Nonetheless, boilerplate language in every LP agreement requires firms to provide GAAP-compliant financial reports. What’s more, compared with venture capital portfolios, buyout portfolios are far simpler to value on an interim basis, since portfolio companies have products, sales, EBITDA and other easy-to-comprehend measurements, Larsen said.

Inertia explains some of the reluctance, as does a belief that valuations of illiquid assets aren’t particularly meaningful. But there’s also an element of gamesmanship at work because holding portfolio companies at cost can allow buyout firms to manage LP expectations. Every buyout firm has at least one dog in every fund—whether because a company or an industry sector is struggling—and holding investments at cost can buy them time to work through problems before having to reflect them in valuations. And many LBO firm principals believe that illiquid assets can’t be valued in real time—that estimating an exit cost amounts to guesswork, pure and simple.

LPs, too, haven’t terribly minded the status quo, since switching to fair value could turn private equity investing into a roller-coaster ride. “Life may be easier if they didn’t have to record the results of volatility,” Larsen said.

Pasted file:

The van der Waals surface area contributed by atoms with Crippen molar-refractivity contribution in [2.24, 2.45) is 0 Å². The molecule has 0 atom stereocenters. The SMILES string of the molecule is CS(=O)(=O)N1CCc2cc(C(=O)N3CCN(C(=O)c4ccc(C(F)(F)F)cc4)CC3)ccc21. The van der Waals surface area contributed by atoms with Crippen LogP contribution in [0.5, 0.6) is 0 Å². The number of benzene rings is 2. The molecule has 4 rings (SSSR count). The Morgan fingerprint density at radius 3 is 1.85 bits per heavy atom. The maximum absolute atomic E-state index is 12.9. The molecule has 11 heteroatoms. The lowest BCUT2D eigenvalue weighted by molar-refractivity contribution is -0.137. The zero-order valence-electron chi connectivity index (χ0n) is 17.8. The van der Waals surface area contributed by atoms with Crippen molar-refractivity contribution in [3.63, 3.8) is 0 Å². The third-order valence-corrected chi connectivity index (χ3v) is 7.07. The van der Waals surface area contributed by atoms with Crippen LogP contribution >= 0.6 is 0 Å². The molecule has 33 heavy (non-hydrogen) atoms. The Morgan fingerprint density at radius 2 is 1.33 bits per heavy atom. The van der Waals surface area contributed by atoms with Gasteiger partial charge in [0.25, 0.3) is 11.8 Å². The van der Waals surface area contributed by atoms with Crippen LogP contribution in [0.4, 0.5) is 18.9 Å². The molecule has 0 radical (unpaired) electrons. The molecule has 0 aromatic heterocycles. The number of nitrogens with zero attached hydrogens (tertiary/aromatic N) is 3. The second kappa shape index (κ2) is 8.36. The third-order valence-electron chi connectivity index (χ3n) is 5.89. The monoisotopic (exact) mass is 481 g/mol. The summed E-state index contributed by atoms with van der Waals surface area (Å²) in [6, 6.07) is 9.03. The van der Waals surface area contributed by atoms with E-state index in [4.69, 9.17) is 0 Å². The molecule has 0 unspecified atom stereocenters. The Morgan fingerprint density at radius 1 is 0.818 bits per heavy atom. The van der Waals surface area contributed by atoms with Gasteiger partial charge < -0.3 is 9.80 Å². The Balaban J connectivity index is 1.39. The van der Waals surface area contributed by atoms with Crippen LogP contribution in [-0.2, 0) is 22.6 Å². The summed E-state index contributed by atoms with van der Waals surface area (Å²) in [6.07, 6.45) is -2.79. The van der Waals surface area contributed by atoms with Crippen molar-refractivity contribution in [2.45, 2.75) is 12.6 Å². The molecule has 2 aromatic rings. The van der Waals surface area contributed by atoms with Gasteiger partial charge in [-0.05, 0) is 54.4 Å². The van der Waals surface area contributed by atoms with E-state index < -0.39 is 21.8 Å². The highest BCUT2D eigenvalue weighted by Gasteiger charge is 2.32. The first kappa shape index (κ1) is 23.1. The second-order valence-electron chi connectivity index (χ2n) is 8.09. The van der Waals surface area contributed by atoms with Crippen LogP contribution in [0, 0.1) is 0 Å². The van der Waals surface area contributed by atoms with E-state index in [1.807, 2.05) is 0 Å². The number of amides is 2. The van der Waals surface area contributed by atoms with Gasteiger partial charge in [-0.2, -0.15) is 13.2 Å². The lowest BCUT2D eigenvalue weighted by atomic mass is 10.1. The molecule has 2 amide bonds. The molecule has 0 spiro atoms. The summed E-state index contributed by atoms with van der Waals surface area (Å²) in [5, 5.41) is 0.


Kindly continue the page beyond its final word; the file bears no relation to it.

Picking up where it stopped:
That said, CFOs at buyout firms and the boards of many institutional investors tend to be fans of fair value. In addition, accountants at every level—portfolio companies, LBO firms and institutional investors—have started making a lot of noise about meeting GAAP requirements, since those are the rules that the profession lives by. The pushback that sometimes comes from the deal makers has sparked low-level conflict, Larsen said. “As private equity has grown as a percentage of limited partner portfolios, it deserves more attention from the auditor,” he added.

This is borne out by the most recent Tuck survey, which found that nearly 80 percent of GPs said their accountants paid more attention to valuations with their latest round of audits. That’s up from 53 percent two years ago.